A ‘ground breaking’ study to explore Bognor Regis regeneration options has been allocated a budget of £260,000.
At an Arun District Council meeting last night, July 20, – which also passed a seafront improvements plan worth £640,000 – councillors voted to support a report which called for ‘feasibility’ to be assessed.
In the report by Karl Roberts, director of planning and economic regeneration, the need to commission a consultant was outlined to determine the ‘risks and rewards’ of different progression routes.
While councillor Phil Hitchins deemed it ‘ground breaking’ and a means to ‘move forward’, councillor Paul Wells admitted he backed the recommendation ‘with a heavy heart’.
Cllr Wells said: “I am not saying it is the best thing since sliced bread, but we have to undertake this work to know what will come out of it.
“I do cringe when we start spending this money on consultations, all I would say is if we are paying this money we need to see something at the end of it.
“We have seen it before and that has never come to the fore.”
A desire to ‘move as quickly as possible’, voiced by councillor Francis Oppler, was shared by many, as was the need to keep the community involved.
Calls to ensure leisure facilities were the focus of the designs, and residential kept to a minimum, were also echoed around the chamber.
Cllr Oppler said: “Future revenue streams and regeneration should be separate.”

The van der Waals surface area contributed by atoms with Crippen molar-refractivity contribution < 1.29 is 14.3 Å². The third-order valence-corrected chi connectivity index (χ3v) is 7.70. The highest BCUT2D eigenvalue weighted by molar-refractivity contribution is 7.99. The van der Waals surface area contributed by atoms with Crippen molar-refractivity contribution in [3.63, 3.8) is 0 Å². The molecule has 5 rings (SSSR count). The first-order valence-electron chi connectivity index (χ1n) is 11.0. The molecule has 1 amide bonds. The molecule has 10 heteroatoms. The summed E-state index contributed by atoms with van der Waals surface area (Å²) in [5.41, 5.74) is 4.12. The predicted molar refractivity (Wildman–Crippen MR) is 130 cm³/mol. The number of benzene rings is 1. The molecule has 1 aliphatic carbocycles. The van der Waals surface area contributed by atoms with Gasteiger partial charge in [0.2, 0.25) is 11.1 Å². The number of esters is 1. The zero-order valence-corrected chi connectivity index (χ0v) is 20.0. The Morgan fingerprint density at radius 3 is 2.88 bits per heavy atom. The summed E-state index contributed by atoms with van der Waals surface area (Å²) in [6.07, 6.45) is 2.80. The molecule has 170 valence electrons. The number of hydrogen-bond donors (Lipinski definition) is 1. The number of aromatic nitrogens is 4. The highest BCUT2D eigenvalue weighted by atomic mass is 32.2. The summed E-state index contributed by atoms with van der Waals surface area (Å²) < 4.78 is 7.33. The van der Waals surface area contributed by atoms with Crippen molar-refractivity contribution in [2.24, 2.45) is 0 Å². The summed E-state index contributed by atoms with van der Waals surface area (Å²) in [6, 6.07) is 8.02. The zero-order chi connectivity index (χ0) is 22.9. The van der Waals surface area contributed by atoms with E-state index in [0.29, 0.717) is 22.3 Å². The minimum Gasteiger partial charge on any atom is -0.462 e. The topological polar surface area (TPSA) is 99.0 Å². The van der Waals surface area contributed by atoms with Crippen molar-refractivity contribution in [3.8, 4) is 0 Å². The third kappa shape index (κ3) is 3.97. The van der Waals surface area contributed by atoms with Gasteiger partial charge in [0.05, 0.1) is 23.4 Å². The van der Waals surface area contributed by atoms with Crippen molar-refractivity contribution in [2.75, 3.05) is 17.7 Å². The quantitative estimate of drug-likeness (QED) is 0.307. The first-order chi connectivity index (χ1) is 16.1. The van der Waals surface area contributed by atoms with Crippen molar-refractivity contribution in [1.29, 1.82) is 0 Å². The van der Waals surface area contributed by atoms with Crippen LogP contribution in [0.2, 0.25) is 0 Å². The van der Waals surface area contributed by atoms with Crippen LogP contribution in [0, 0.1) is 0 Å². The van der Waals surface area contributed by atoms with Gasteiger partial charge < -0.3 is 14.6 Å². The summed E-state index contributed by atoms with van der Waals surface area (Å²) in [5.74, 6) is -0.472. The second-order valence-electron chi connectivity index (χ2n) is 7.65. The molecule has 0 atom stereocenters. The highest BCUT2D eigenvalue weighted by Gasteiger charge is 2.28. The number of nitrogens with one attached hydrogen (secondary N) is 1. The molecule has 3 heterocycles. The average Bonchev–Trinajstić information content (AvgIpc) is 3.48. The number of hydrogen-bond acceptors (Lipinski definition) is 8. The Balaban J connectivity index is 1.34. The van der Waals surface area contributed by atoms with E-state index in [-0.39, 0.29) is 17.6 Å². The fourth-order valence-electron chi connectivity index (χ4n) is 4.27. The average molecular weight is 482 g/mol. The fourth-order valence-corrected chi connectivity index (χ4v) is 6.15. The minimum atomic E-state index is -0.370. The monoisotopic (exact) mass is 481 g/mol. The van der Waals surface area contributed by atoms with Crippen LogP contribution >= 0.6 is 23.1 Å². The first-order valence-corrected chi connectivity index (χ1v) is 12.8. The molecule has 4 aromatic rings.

This sentiment was also stressed by councillor Jim Brooks, who said: “We use the word regeneration – money brought into the town, not money brought into the bottom line of the council.”
In addition to the estimated £260,000 ‘collective cost’ for a consultant’s report, the report recommended ‘the council continues to support, in principle’ a scheme to regenerate the existing Alexandra Theatre and adjacent public house.
It states this could be done ‘through either improvements and modifications or complete redevelopment’.
Mr Roberts also outlined that this would seek to ‘provide an enhanced ‘cultural offer’ and a ‘landmark building accommodating visitor attraction(s), residential development and restaurant(s)’.
While the existing Place St Maur area would be ‘a public realm for events and activities’.
It also called for ‘delegated authority’ to be granted to Mr Roberts, ‘in consultation with the leader of the council’, to procure the feasibility studies on both sites and ‘to draw down and authorise expenditure’.
The report also features an ‘advice’ document by Urban Delivery dated June 2016.
Urban Delivery helped the council assess the viability of the St Modwen schemes, principles of which it states ‘will guide future development’.
The 57 pages go on to cover ‘recent progress’, varying degrees of involvement for the council - from acting as developer to selling the land - and the possible merits of ‘de-coupling’ the two sites.
It states the latter ‘may allow the Hothamton Site to progress in advance of the Regis Centre’.
Dividing The Regis Centre into plots, allowing Whitbread’s the hotel rights and predicted completion dates for each option are also listed with the ‘longest of all’ delivery routes deemed to be autumn 2020.
Costing and designs, which it repeatedly stresses are ‘indicative only’ are also featured.